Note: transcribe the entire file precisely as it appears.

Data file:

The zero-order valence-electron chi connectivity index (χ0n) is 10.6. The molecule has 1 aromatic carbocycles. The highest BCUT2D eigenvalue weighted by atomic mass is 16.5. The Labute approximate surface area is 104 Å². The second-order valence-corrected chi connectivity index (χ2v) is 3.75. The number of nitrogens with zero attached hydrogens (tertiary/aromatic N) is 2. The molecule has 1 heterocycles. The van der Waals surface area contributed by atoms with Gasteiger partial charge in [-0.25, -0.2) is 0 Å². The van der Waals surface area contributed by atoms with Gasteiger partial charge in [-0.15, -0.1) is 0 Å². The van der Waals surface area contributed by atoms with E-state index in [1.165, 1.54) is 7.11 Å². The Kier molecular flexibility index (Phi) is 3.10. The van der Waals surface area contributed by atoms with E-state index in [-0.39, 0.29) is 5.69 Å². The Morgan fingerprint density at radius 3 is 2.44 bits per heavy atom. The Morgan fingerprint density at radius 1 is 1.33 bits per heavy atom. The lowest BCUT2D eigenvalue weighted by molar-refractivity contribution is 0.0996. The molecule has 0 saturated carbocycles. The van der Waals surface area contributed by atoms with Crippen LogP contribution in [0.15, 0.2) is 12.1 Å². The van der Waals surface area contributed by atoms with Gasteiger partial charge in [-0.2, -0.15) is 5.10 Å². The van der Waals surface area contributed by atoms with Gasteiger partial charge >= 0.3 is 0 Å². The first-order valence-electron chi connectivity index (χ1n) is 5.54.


The zero-order valence-electron chi connectivity index (χ0n) is 10.6. The molecule has 1 aromatic carbocycles. The highest BCUT2D eigenvalue weighted by atomic mass is 16.5. The Labute approximate surface area is 104 Å². The second-order valence-corrected chi connectivity index (χ2v) is 3.75. The number of nitrogens with zero attached hydrogens (tertiary/aromatic N) is 2. The molecule has 1 heterocycles. The van der Waals surface area contributed by atoms with Gasteiger partial charge in [-0.25, -0.2) is 0 Å². The van der Waals surface area contributed by atoms with Gasteiger partial charge in [-0.15, -0.1) is 0 Å². The van der Waals surface area contributed by atoms with E-state index in [1.165, 1.54) is 7.11 Å². The Kier molecular flexibility index (Phi) is 3.10. The van der Waals surface area contributed by atoms with E-state index in [-0.39, 0.29) is 5.69 Å². The Morgan fingerprint density at radius 3 is 2.44 bits per heavy atom. The Morgan fingerprint density at radius 1 is 1.33 bits per heavy atom. The lowest BCUT2D eigenvalue weighted by molar-refractivity contribution is 0.0996. The molecule has 0 saturated carbocycles. The van der Waals surface area contributed by atoms with Crippen LogP contribution in [0.15, 0.2) is 12.1 Å². The van der Waals surface area contributed by atoms with Gasteiger partial charge in [-0.2, -0.15) is 5.10 Å². The van der Waals surface area contributed by atoms with Gasteiger partial charge >= 0.3 is 0 Å². The first-order valence-electron chi connectivity index (χ1n) is 5.54.